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Breaking Bad News Training Videos: 2 of 3 – Patients’ Perspective

Watch today’s video to learn

1. About the crucial points to consider while breaking bad news.

2.About the experiences of patients when receiving bad news.

3. The various views on breaking bad news.

4. Advice on best practice to follow.


Click Here – Breaking Bad News Training Videos : Part 1-of-3 – Nurses’ Perspective

Click Here – Breaking Bad News Training Videos : Part 3-of-3 – SPIKES Technique



Video with Patients’ Perspective



Dealing with relatives – By Dr Mahibur Rahman

I admire and respect Dr Rahman for his dedication towards GP Teachings and his students.

I am proud to say that I am one of his students at emedica.

In fact, he is one of the inspirations for me to commence our CSA SmartGroup.

Click Here to read!


 Get the full transcript below.

Click Here – Breaking Bad News Training Videos : Part 1-of-3 – Nurses’ Perspective

Click Here – Breaking Bad News Training Videos : Part 3-of-3 – SPIKES Technique


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Transcript –  Consultation Skills Tips 


Breaking Bad News, Part-2 , Patients’ Views

Let us see some of Patients’ views on breaking bad news.

Hi, thank you for joining me.

I am Hema, a family physician in UK and the founder of where we help General Practice registrars to pass their exams with flying colours.

Please watch the video below first to understand the various views on breaking bad news.

In that video, medical professionals discuss important points to consider when delivering bad news and patients are interviewed about their experiences.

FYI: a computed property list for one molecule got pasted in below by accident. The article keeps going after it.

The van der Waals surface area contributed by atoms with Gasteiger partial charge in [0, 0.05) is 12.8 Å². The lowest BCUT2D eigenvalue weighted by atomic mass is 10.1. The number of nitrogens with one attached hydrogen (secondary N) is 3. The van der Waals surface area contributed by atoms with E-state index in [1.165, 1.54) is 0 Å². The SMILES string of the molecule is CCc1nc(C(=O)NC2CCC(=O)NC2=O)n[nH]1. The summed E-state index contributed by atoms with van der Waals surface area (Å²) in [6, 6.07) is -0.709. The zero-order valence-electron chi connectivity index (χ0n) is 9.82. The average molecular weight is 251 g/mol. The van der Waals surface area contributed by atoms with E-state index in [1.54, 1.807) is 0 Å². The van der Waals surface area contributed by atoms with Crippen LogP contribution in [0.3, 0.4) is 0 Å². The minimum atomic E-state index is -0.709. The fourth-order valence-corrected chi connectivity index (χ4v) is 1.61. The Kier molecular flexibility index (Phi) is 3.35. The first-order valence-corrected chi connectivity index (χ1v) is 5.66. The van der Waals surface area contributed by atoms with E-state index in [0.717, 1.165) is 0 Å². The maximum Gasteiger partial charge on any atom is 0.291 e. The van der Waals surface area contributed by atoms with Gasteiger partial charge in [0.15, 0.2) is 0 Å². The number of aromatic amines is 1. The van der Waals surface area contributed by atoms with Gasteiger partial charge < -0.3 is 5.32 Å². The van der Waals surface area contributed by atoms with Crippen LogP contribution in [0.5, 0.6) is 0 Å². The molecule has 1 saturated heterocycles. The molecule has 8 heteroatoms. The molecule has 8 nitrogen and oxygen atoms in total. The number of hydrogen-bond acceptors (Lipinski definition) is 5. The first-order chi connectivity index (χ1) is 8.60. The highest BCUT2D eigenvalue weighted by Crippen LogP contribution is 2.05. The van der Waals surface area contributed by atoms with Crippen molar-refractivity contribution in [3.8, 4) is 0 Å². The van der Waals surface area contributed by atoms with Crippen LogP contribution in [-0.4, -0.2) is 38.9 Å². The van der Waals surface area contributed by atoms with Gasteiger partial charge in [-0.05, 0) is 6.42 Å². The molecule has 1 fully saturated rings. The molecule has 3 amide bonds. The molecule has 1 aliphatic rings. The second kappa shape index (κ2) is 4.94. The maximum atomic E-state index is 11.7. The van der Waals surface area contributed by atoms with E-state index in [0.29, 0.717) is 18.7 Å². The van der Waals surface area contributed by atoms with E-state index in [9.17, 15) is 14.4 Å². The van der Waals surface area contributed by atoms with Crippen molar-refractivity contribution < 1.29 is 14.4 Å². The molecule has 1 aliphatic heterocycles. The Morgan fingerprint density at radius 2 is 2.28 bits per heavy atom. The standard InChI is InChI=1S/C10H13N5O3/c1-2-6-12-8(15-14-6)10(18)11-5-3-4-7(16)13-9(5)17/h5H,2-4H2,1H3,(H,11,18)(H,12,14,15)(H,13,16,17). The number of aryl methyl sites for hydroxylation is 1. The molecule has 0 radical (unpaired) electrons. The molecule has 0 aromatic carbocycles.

Bad news is generally defined as any information which significantly changes an individual’s perspective of the future.

It’s not just about the diagnosis, it might be a change in treatment or the fact that a patient is being moved to another ward.

How a patient rates the news might be different to the way you see it yourself.

During the film, patient Julia Francis explains how she would have liked more information when she was worried about what was wrong with her.

She also highlights the importance of a quick return visit so that patients have a bit of time to digest bad news.

It’s critical for us to have as much information as possible, that way patients can get a better explanation than an unsatisfactory “I don’t know”.

Find out what the patients actually know or understand as that gives an insight into their comprehension.

Susan Chatterton, a critical care outreach worker, has been on the receiving end.

She emphasises how a confident manner is appreciated and stresses that uncomfortable situations should be tackled head on, rather than ignored.

Offering patients comfort, help and maintaining eye contact is key.

One of the most important factors is to be aware of yourself in terms of how you appear to the other person and how you feel.

It is painful and challenging.

It does require you to empathise and it can be difficult, but how you come across is critical.

One of the patients, Mr Salmon helps explain the significance of a competent delivery style.

Being discreet, open to questions and pleasant is crucial here.

Elicit as many responses as possible to understand the person’s feelings.

Open-ended questions are useful and it’s always helpful to talk about feelings.

The news is usually broken by a doctor but it’s essential that nurses are there to support and hear what information is being given so they are aware of what the patient is being told.

Patients can distort what is being said because they are trying to make sense of it.

And bear in mind that the period of time after people have been given bad news will become really special for them, so make sure they are aware of this.

Do you have any concerns or questions?

Share it on our Facebook group.

If you would like to receive a free training video series, enter your details below.

I will send them straight away.

You are an amazing doctor.

Let me help you pass your final CSA hurdle.

Let’s do it!

Here’s to your success.

Dr. Hema




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